“Finding God in Service and Eucharist” 20th Sunday in Ordinary Time
Today’s Gospel Reading records Our Lord’s invitation to His Disciples to His Eucharist Meal. An invitation to a meal is a statement of friendship… a welcome to the family table and also some sharing in the family’s life. In welcoming everyone with open arms to His Eucharistic Meal, Our Lord is saying that He wants to share His life with them.
Symbols contain meaning and some symbols are recognised everywhere today. The golden arches of McDonald’s have become a symbol of quick service, cleanliness and quality fast-food just as the Holiday Inn Symbol, with its distinctive script is recognized for cheap, no-frills holiday accommodation world-wide.
However, for many people today, Religious Symbols have become meaningless. The small wafer and drop of wine used at Mass don’t speak to many people. Many young people have lost the language and vocabulary of Faith; they don’t see The Eucharist as a sacred Meal where the bread and wine are brought to the Altar to be offered as gifts of what the earth has given and human hands have made symbolizing our placing our entire existence into the hands of our Maker.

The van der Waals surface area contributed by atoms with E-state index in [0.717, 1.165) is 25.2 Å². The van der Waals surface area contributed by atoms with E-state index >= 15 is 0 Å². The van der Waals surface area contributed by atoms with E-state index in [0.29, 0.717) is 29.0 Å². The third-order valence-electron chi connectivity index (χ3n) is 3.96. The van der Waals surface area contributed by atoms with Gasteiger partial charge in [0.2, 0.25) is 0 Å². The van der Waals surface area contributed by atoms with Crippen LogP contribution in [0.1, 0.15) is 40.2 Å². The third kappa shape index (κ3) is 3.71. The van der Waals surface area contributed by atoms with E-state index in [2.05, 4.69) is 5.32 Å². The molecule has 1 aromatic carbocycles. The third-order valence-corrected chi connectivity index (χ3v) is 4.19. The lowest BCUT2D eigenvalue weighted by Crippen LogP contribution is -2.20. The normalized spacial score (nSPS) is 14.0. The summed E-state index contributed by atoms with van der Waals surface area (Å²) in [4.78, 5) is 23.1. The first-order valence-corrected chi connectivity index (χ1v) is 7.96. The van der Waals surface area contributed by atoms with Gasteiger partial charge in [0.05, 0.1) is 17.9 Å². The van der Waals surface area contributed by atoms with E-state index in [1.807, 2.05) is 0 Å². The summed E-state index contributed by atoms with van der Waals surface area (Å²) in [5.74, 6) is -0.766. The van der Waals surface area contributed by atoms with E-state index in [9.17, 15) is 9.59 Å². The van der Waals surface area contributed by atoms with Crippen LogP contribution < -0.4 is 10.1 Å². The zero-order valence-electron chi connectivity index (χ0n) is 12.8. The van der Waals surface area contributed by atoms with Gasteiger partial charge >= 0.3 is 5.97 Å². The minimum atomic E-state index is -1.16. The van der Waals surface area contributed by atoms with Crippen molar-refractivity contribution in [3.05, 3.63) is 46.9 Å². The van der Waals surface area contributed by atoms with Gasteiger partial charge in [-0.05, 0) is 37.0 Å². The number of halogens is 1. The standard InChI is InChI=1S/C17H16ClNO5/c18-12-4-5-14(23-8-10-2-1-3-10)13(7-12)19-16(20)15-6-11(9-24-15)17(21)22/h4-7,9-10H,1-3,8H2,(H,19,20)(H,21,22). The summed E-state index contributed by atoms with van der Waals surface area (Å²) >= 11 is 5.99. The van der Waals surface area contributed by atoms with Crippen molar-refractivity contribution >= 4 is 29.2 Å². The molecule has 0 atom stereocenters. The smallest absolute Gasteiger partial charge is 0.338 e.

Of course God is not only to be found in the Eucharist. We must first find him in answering our neighbour’s cry for help and, perhaps, go on to find Him in the Eucharist, in His Word or in His Church. Some Gospel words come to mind here:
“I was hungry and you gave me food, I was thirsty and you gave me drink. I was a stranger and you made me welcome, naked and you clothed me, in prison and you came to me”
In Albert Camus’s Novel, “The Fall” there’s a scene where a respectable lawyer, walking in the streets of Amsterdam, hears a cry in the night. He realizes that a woman has fallen or has been pushed into the Canal and is crying out for help. Thoughts come rushing through his mind… of course he must help, but… a respected lawyer getting involved in this way, what would the implications be… after all who knows what’s going on? By the time he has thought it through, it is too late. He moves on, making all kinds of excuses to justify his failure to act. And Camus says: “he did not answer the cry for help because he was the kind of man he was”
This day in the year 1815 a boy named John Bosco was born into a poor farming family in Northern Italy. Today, 200 years later, John Bosco’s answer to the cries for help of poor and abandoned young people continues to be met throughout our world by the Salesian Congregation he founded in 1859. Ordained a priest in 1841, in addition to his priestly duties, Don Bosco still found time to teach carpentry and shoe repairing, to write books on Literature, Religion and Mathematics, to find work for the young orphans he took into his care and run Sunday School with the help of like-minded friends.
When Don Bosco died on 31st of January 1888 he was mourned by the entire Church and was recognised as an outstanding authority on Education. He was a true friend of Youth who found God not only in the Eucharist which he valued so highly but also in meeting the needs of the poor and abandoned Youth of his time.
Fr Raymond McIntyre SDB, Salesian Community, Limerick, Ireland